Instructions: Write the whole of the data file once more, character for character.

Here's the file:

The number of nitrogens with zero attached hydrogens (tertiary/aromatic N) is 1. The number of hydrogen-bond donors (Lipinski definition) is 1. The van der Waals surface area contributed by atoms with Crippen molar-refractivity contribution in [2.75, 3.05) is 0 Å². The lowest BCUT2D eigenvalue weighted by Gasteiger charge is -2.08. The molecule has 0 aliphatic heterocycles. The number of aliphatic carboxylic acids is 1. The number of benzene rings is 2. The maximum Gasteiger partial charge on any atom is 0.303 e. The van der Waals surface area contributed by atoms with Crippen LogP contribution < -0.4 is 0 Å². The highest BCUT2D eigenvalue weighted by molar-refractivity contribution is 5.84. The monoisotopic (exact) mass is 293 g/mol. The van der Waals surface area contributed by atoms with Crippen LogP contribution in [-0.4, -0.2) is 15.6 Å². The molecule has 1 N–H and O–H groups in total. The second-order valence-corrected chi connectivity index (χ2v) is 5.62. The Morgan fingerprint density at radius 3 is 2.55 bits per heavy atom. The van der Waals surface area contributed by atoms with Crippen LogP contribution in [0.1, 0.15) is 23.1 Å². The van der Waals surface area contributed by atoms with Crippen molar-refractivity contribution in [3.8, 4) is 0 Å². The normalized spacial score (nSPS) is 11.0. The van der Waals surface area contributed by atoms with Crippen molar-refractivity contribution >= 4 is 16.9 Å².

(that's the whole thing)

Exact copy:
The number of nitrogens with zero attached hydrogens (tertiary/aromatic N) is 1. The number of hydrogen-bond donors (Lipinski definition) is 1. The van der Waals surface area contributed by atoms with Crippen molar-refractivity contribution in [2.75, 3.05) is 0 Å². The lowest BCUT2D eigenvalue weighted by Gasteiger charge is -2.08. The molecule has 0 aliphatic heterocycles. The number of aliphatic carboxylic acids is 1. The number of benzene rings is 2. The maximum Gasteiger partial charge on any atom is 0.303 e. The van der Waals surface area contributed by atoms with Crippen LogP contribution < -0.4 is 0 Å². The highest BCUT2D eigenvalue weighted by molar-refractivity contribution is 5.84. The monoisotopic (exact) mass is 293 g/mol. The van der Waals surface area contributed by atoms with Crippen LogP contribution in [-0.4, -0.2) is 15.6 Å². The molecule has 1 N–H and O–H groups in total. The second-order valence-corrected chi connectivity index (χ2v) is 5.62. The Morgan fingerprint density at radius 3 is 2.55 bits per heavy atom. The van der Waals surface area contributed by atoms with Crippen LogP contribution in [0.1, 0.15) is 23.1 Å². The van der Waals surface area contributed by atoms with Crippen molar-refractivity contribution in [3.8, 4) is 0 Å². The normalized spacial score (nSPS) is 11.0. The van der Waals surface area contributed by atoms with Crippen molar-refractivity contribution >= 4 is 16.9 Å².